Editor in chief of The Economist since February 2015, Beddoes is an established economist and one of the most influential voices in financial journalism. In the video above Beddoes describes that at The Economist she leads “some of the smartest people in the world who could almost all be either more famous or a lot richer if they work somewhere else, but yet they choose to work at The Economist.”. Success for me includes a workplace with such a “collegiate spirt” and getting “to think about the most important issues at the moment.”
As Chancellor of Germany for the last 15 years, leading Europe’s largest economy has occasionally made Merkel the de facto leader of the European Union. Along with her political success, Merkel is also a published scientist, receiving a doctorate for work on quantum chemistry.
Hamlin’s hometown newspaper the Sydney Morning Herald provides an insight into her incredible life of service. Her death was covered by The Lancet, but reading her obituary in The Economist is the last time I remember crying.
Sabrina Gonzalez Pasterski
Australia is a sport loving nation with a dark history of abusing its indigenous people. Cathy Freeman not only won an Olympic gold medal, but helped change the way Australians saw the traditional custodians of the land.
Some other things to share
Ryan Caldbeck with some radical transparency on his transition stepping down as CEO of CircleUp. It covers mental health, physical health, board politics, and generally the stress of founding and running a startup.
Yesterday I attended GDG UK and Ireland DevParty, and listened to some great talks on cloud engineering and web development.
Francesca Panetta and Halsey Burgund created an award winning deepfake based on the alternative speech prepared by Nixon in the event of moon disaster.
Startmate celebrated its 10th birthday and first Demo Day featuring a New Zealand cohort.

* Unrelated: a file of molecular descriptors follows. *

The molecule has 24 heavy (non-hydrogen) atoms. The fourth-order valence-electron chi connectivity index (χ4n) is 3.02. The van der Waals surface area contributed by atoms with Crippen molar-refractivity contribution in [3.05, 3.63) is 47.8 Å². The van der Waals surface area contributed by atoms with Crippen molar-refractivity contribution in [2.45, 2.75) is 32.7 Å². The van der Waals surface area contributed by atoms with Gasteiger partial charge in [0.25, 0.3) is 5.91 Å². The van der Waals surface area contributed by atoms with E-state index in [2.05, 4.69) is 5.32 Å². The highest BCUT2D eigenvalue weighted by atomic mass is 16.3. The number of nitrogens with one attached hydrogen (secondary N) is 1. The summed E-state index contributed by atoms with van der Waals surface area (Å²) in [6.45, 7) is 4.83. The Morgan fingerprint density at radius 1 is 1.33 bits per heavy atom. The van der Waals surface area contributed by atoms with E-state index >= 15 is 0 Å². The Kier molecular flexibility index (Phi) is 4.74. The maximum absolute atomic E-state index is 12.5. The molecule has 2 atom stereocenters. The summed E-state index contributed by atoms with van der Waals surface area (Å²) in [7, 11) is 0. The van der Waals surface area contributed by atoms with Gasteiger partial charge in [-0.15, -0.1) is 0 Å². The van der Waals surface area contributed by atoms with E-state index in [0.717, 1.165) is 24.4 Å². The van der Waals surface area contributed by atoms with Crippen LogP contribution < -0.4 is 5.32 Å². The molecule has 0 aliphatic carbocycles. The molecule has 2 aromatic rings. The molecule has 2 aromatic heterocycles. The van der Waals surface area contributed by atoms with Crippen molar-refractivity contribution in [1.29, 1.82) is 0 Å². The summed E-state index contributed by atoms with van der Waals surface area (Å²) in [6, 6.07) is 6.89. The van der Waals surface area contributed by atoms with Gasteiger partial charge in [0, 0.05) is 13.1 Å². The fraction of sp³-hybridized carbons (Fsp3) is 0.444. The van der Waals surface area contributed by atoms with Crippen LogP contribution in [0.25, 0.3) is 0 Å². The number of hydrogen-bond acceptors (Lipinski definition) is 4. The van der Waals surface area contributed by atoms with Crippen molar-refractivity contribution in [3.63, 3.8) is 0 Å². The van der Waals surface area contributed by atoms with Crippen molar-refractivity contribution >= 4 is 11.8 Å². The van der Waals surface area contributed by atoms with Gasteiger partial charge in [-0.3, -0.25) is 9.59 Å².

Photos from the Week
I realised I don’t have a clear vision of what success means for me. Reflecting on Leading by Alex Ferguson last week, his career as a football manager was a success, but it is not a type of success I am pursuing. I am fortunate to regularly meet people who impress me; by what they have achieved, by their conviction in their beliefs, by the clarity of their vision, or simply by the goodness of their actions. This was one such week, and it gave me pause to reflect on what my definition of success is.
Writing this post sent me spiralling into several topics, from classical philosophy to hip hop, from pure mathematics to politics, and from the very personal to the pragmatically populist. Below are some of the more coherent strands to share as a starting point.
Exercises to try
Start with the basics
Whilst acknowledged by Maslow himself to have little scientific basis, this simple model (pictured above) for the needs of any person are a valuable reminder of the privileges I enjoy. For most of the existence of homo-sapiens, “success” was simply meeting basic physiological needs. I enjoy that my basic and psychological needs are almost always met, and can define my version of success at that final stage of achieving potential and creating.
Hard work (Obsession)
“I do not give up” – this is the thought I come back to when I feel the desire to quit, usually while exercising hard. Living this identity is part of how I imagine success.
There are two related elements here. I think Alex Ferguson had the obsession for football that matches Paul Graham’s Bus Ticket Theory of Genius. Obsession can look very similar to hard work, but there is a separate satisfaction that I have found easiest to learn in physical exercise. To me, success looks like being the hardest worker in the room:
Gut check.— Dwayne Johnson (@TheRock) April 19, 2018
Always be the hardest worker in the room. A philosophy I still embrace, & one shared by the athletes in my new @UnderArmour campaign. We’re all from different backgrounds & struggles. It’s either the excuse or the reason…So how are you gonna get here? #WillFindsAWay pic.twitter.com/PW09VzYn7W
Being an Interesting Person